China’s Special Relations with Pakistan
It has been established that the China–Pakistan relationship gained momentum after the 1962 Sino-Indian border conflict. In recent past, China has used Pakistan to meet its broader foreign policy objectives including keeping terrorist groups out of China’s troubled Xinjiang region.
In 2017, China proposed and established a trilateral dialogue mechanism among foreign ministers of China, Afghanistan and Pakistan. By establishing such mechanisms China acknowledged the important role of Pakistan and wanted to use Pakistan’s influence on Taliban in its favour. The fourth meeting of the trilateral dialogue was held in June 2021. During the meeting, all three sides agreed to strengthen joint efforts to combat the ETIM and other terrorist groups.
The fact remains that Pakistan is a source of terrorism in the region and it worked against the principles of counter-terrorism by sheltering, arming and training the Taliban and other terrorist groups. The irony is that China has seen the issue of Afghanistan through the prism of Pakistan. In these circumstances, any serious efforts to counter terrorism in the region might not succeed.
China’s State Councillor and Foreign Minister Wang Yi had a telephonic conversation with Pakistan’s Foreign Minister Shah Mahmood Qureshi on August 18, 2021. Both leaders talked about enhancing communication and coordination on Afghan issues. The Pakistani Foreign Minister has been quoted saying that “The domestic situation in Afghanistan is moving toward stability and the people’s life has gradually returned to normal.” This is a premature statement on the situation of Afghanistan. A number of media reports and visuals from Afghanistan, including those coming out from Kabul airport, provide a totally different picture.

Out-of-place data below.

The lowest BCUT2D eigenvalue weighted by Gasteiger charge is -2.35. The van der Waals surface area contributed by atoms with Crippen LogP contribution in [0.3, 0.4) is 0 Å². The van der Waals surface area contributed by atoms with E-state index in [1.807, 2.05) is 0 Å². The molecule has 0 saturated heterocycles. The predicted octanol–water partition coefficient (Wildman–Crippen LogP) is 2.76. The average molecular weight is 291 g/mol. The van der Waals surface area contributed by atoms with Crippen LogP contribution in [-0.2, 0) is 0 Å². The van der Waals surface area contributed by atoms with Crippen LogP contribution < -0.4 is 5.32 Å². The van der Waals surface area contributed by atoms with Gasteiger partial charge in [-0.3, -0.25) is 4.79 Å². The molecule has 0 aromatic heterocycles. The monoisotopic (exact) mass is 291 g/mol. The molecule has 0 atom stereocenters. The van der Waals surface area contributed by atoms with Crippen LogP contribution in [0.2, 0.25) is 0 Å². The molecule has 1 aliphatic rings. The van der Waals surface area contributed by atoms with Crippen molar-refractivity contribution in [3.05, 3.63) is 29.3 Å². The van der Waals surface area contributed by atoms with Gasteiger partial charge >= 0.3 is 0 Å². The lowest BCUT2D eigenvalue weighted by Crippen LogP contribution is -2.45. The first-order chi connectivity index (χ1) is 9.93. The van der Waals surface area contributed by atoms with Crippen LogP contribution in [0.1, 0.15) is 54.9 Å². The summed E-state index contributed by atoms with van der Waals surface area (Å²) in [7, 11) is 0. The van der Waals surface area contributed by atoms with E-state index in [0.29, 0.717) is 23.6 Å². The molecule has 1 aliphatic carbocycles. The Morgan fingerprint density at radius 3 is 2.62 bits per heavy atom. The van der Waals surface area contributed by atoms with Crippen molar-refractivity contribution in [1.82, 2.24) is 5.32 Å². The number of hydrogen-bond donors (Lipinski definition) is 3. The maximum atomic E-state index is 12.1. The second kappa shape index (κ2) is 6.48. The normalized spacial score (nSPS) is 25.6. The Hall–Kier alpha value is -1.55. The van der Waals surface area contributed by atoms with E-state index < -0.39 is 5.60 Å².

Role of India
Chinese experts have raised questions about India’s influence in Afghanistan after the US withdrawal and have even mentioned that India is in the process of adjusting its policies. It is noteworthy that a serious research done by Qian Xuemei, Associate Professor, School of International Studies, Peking University (in 2018) highlights a number of important conclusions. Qian appreciates Indian model to deliver major projects in Afghanistan. He notes: “In terms of concrete projects, India’s aid is more comprehensive and covers more widely than that of China”… Afghans valued that India had made greater contribution to Afghanistan than UN and NATO”. Further, he acknowledged that India has been more successful in winning the hearts and minds of the people. This is a correct depiction of India’s involvement in Afghanistan.
The current domestic debate in China needs to be understood in its proper context. Now, it is well documented that Deng Xiaoping’s “24 character guidelines” to keep a low profile in international affairs has been sidelined by President Xi Jinping. This suits Chinese interests in current moment of history where the debate related to the rise of China and so called decline of the US has dominated the Chinese discourse in the context of messy withdrawal of the US from Afghanistan. In March 2021, China’s top diplomat, Yang Jiechi, has been quoted saying to US officials (at a summit in Alaska) that they did “not have the qualification ...to speak to China from a position of strength”. This is in line with China’s call to enhance its strategic confidence. In China’s Central Conference on Foreign Affairs (2018) and at the 19th Party Congress (2017), the message came out that China has arrived on the world stage and Chinese model of democracy and governance proved to be effective.
China desires to play a larger regional and global role under the leadership of President Xi Jinping. But, it does not want to fill the vacuum created by the withdrawal of the US in Afghanistan as there were serious risks involved. It wishes to achieve its strategic objectives in Afghanistan by cooperating with Taliban through the help of Pakistan. The domestic debate in China has raised serious concerns about China’s future relations with Taliban. There is hardly any doubt that the issue of countering terrorism will be a litmus test for their relationship.
*Dr. Sanjeev Kumar, Research Fellow, Indian Council of World Affairs, New Delhi.
Disclaimer: Views expressed are personal.
 As quoted in Deepak, BR, “How China sees tha Taliban” New Delhi ,available at https://www.sundayguardianlive.com/opinion/china-sees-taliban?fbclid=IwAR3tkACpD0U8453m6XyOkAfxuVIo6ZE7flHdqX5DUpEvsqvNqBOaTLEf_L4